Disinformation posing as news is nothing new in the world. You can look at the “yellow journalism” of the early 20th century, or for that matter the late 18th century, when political parties used newspapers as political tools.
Nowadays, we have a pithy term for this long-time phenomenon—”fake news.” But something separates the current incantation of fake news from its earlier forms. Due to the rise of digital technology, false news stories are more pervasive and, even more alarming, harder to identify.
Many major news outlets have taken heat for publishing stories that are misleading, biased or downright inaccurate. Some recent examples include Buzzfeed’s quickly debunked story that Michael Cohen had incriminating evidence against President Donald Trump. In another example, Breitbart issued a correction regarding an inaccurate story the publication ran about one of its rivals.
In spite of the term “fake news” being coined here in the United States, this issue is global in scope.
For example, the London-based news outlet—The Daily Mail—found itself in the midst of a firestorm when the paper was caught publishing a blatantly false “bombshell” piece regarding global leaders being “duped” into spending billions of dollars to combat global warming based on manipulated data. After a complaint, the Mail was forced to publish a lengthy note at the beginning of the article to clarify their mistake.
In Australia, the country’s ABC News recently took heat for publishing a misleading headline regarding the recent Mishmeret rocket attacks. The headline originally read, “Israel attacks targets in Gaza following signing of Golan Heights proclamation.” Given that Israel actually engaged in Gaza in response to rocket attacks from Gaza, not due to the proclamation, this certainly was misleading. The network corrected this headline soon after.
Media outlets issuing corrections or apologies with respect to inaccurate reporting or mistakes is nothing new, and certainly, the right thing to do when an error in reporting has occurred. However, with blogs and nontraditional media platforms on the rise, many media outlets have bucked the traditional rules of journalism altogether when it comes to correcting mistakes, and in many cases, have chosen to double down on their reporting.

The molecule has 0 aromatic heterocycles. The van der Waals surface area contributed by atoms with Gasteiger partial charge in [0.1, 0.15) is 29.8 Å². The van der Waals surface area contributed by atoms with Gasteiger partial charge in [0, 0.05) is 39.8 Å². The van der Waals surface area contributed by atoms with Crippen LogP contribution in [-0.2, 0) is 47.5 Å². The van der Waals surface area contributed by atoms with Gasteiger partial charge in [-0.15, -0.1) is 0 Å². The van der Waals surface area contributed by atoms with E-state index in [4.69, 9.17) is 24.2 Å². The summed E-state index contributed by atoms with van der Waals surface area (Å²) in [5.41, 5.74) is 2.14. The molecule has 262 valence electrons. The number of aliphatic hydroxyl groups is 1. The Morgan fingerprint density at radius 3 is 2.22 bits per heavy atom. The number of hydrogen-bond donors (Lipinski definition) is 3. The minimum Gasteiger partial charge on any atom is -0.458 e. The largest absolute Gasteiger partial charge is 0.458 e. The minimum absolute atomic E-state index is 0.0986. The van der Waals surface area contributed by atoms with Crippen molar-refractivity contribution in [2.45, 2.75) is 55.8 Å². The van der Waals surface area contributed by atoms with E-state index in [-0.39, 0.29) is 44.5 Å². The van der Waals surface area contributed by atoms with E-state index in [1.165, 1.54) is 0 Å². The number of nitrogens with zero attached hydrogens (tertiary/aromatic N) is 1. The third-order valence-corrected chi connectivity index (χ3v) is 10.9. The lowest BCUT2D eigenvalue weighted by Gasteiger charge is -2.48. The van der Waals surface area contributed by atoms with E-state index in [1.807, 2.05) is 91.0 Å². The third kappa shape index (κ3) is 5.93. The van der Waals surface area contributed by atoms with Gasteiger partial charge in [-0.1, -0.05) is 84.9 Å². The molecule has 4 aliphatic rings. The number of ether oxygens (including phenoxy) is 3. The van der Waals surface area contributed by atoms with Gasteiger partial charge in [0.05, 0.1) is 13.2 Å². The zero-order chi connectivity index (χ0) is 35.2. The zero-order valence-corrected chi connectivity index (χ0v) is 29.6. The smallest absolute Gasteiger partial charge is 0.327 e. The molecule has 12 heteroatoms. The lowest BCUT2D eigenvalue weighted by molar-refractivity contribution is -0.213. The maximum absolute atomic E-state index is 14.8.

In Canada, the blog Canadaland has attracted attention for news surrounding the accuracy of some of their articles. For example, the outlet received pushback for allegedly releasing demonstrably false and inaccurate articles in a story penned by one of the outlet’s reporters, Jaren Kerr, about a global nonprofit.
Problems like these are more than an embarrassment for media outlets—they’re a real threat to democratic institutions. If the public were to completely lose faith in the free press, then there would be no check on the powers-that-be.
Unfortunately, this is already happening. According to a Monmouth Poll, a majority of Americans believe mainstream news outlets produce inaccurate reports. A majority of adults in the UK feel that their news media isn’t doing a good job, and some 71 percent of Canadians worry about fake news.
It’s essential that this not be allowed to endure.
Some countries, are taking advantage of this issue. In fact, Singapore introduced a “fake news” bill recently that would provide government officials greater authority when it comes to hindering false news narratives. Given the country’s history when it comes to human rights, it is possible that this bill could be used for more than just improving media accuracy in the country, but for political purposes as well.
This highlights the importance of striking a fine balance between improving media accuracy versus silencing those who serve as truth seekers who hold our public officials accountable.
It goes without saying that there are professionals within the journalism community who are honest, take their responsibilities seriously, and report the most factually accurate news that they can. These professionals are working hard to protect this important democratic institution. However, whenever outlets publish blatantly fake news without retraction or contrition, it only helps bad actors in positions of power get away with their misdeeds.
Dr. Greg Hill is an associate professor at Boise State University and the director of the Idaho Policy Institute. The Idaho Policy Institute is a nonpartisan research center focused on being an unbiased resource for decision makers. Dr. Hill supervises the Institute’s research and outreach programs with state and local governments, and nonprofit organizations throughout Idaho and the western United States.